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Byron, Fitzsimons, Mikulski Share Their Vision for Wildwood

Newly elected Wildwood City Commission members

By Rachel Rogish

WILDWOOD – Krista Fitzsimons referenced a “dark cloud” brooding over the City of Wildwood during the election. Will that cloud lift now that she and running mates, Steven Mikulski and Peter Byron, secured political victory?
Fitzsimons, 46, and Mikulski, 54, are newcomers to Wildwood’s political arena and have promised to create a more welcoming and transparent city.
“When I retire,” Fitzsimons said previously, “I want the opportunity to continue living here, and not be pushed off the island by out-of-control tax increases every year. I also want the city to be more appealing and affordable for my kids to have the opportunity to stay here.”
Fitzsimons works for Cape May County’s Division of Aging and Disability Services and brings experience as a mother and private citizen to the table.
“Hard work does pay off,” Fitzsimons said Nov. 17, during a phone interview. She reflected on how the ‘Wildwood 4 Change’ team worked hard “mentally, physically, and emotionally” during the campaign season.
“It’s a dream come true,” Fitzsimons added.
Peter Byron, during a Nov. 14 interview, presented a united vision for the city all three officials call home. 
Byron, 64, has served in city government for eight years. He will serve as mayor, taking the seat held by Ernie Troiano.
Four main priorities shape the ‘Wildwood 4 Change’ team’s vision moving forward.
The first objective is to figure out where the money is going. Byron said a common misconception is that he has power over every budget in City Hall.
As commissioner of revenue and finance, Byron said he only controls those budgets within departments directly under him, i.e., tax assessor’s office, city clerk’s office, and finance office. According to Byron, he does not presently oversee the police or fire department budgets.
Byron voted against the 2018 and 2019 municipal budgets.
Byron said an outside party will come in and look at the books. Recommendations will be taken seriously, with changes made in each department, if need be.
Fitzsimons concurs with Byron. She stated at the Oct. 24 candidates’ forum that “all the books” must be opened and taxes stabilized. Running the city like a business is important, according to Fitzsimons, who advocates a change in mindset.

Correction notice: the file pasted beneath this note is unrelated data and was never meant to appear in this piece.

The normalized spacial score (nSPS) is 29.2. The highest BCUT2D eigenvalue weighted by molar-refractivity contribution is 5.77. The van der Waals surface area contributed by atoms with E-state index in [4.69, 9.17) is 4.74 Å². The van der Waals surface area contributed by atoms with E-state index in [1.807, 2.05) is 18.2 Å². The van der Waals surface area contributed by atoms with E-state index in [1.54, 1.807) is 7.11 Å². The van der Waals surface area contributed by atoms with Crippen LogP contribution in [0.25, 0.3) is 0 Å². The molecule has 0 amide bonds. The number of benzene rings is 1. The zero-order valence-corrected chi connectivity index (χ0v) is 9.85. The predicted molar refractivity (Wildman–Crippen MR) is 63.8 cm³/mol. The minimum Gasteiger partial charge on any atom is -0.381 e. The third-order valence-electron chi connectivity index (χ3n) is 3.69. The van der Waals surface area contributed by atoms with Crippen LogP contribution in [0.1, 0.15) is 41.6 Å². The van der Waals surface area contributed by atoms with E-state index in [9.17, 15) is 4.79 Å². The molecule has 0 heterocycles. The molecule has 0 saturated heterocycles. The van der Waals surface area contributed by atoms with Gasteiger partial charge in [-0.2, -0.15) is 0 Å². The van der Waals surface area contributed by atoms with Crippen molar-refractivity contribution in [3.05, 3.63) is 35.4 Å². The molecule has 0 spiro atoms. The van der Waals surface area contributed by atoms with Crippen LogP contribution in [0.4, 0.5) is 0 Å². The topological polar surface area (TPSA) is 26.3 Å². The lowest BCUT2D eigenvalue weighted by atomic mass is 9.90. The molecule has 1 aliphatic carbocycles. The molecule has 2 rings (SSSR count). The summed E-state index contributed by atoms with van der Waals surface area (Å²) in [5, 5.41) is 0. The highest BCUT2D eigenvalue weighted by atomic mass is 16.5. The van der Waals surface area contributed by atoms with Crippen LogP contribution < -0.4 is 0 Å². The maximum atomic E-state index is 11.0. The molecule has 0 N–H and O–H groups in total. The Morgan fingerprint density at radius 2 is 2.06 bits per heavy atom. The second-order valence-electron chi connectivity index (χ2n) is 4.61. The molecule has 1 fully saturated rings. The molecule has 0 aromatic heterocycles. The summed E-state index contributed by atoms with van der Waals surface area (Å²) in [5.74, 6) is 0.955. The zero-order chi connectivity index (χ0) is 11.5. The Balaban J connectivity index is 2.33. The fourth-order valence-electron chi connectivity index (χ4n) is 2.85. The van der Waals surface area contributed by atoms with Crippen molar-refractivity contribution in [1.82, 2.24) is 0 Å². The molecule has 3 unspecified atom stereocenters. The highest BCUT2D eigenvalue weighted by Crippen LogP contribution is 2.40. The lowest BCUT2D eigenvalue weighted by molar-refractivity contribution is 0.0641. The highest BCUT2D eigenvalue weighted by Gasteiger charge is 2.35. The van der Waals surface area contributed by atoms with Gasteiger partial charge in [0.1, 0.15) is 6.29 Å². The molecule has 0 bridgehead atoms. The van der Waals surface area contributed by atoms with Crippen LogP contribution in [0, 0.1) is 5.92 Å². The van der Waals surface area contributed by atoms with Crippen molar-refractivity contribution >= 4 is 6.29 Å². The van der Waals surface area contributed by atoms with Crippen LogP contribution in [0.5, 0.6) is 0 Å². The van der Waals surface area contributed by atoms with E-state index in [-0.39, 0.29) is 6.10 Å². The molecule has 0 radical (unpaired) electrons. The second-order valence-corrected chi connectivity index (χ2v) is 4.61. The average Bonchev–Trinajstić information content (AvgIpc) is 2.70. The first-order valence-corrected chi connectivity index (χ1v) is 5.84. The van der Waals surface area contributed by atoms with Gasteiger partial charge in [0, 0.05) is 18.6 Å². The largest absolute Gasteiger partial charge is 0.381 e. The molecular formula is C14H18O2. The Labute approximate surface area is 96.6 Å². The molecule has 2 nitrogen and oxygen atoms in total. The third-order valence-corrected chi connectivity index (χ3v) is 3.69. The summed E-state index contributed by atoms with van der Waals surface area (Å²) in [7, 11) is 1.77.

Byron announced that an advisory board would also be created. Members of the business community would be involved and consulted.
Mikulski, a navy veteran and restaurateur, owner of Key West Café, wants “to push redevelopment” in Wildwood’s downtown district. By creating programs and implementing tax incentives, Mikulski believes the quality of life will improve and help create more year-round jobs. Infrastructure projects also comprise part of the plan, including flood mitigation on Pacific Avenue.
The second phase of the plan is seeking new sources of revenue and to stabilize taxes.
“Wildwood is open for business,” Byron said. He hopes to work with the Planning and Zoning Board to make development better in Wildwood. Byron said officials can’t “pick and choose” and must provide equal opportunity.
Putting projects out to bid is vital, Byron said. The Back Bay Project will be analyzed and then put out to bid.
Byron stands by his statements regarding the project. Disagreements arose between him and Troiano in the past over the feasibility of creating townhomes, a marina, and a restaurant in what was once the city dump.
A positive outlook is crucial, according to Fitzsimons. During the Oct. 24 forum, she advocated working with neighboring communities and earning respect at the county and state levels.
Byron wishes to work with Mayor Patrick Rosenello, of North Wildwood, and Mayor Don Cabrera, of Wildwood Crest. By working together, Byron said, services, such as trash, and beach services could be consolidated in order to cut costs.
Bryon said the state encourages consolidation and would present the Wildwoods as a united front. Applying for grants would be easier as well, said Byron.
Future consolidations could include island schools, along with police and fire; however, Byron said all possibilities must be discussed and developed over time.
Taxes and cost of living pose challenges for Wildwood, and Byron said the team is committed to making the city more affordable. Working with Habitat for Humanity would make the dream of homeownership a reality for city residents. Byron desires for city employees and teachers to be able to live in Wildwood.
Bryon refuted bringing in “an undesirable element,” as alleged by political opponents. “I have no interest in bringing the city down,” Byron said.
Byron concluded the team has a path to progress plan, spanning six months to five years.
“We (team) are pumped,” Mikulski said Nov. 15.
To contact Rachel Rogish, email rrogish@cmcherald.com.

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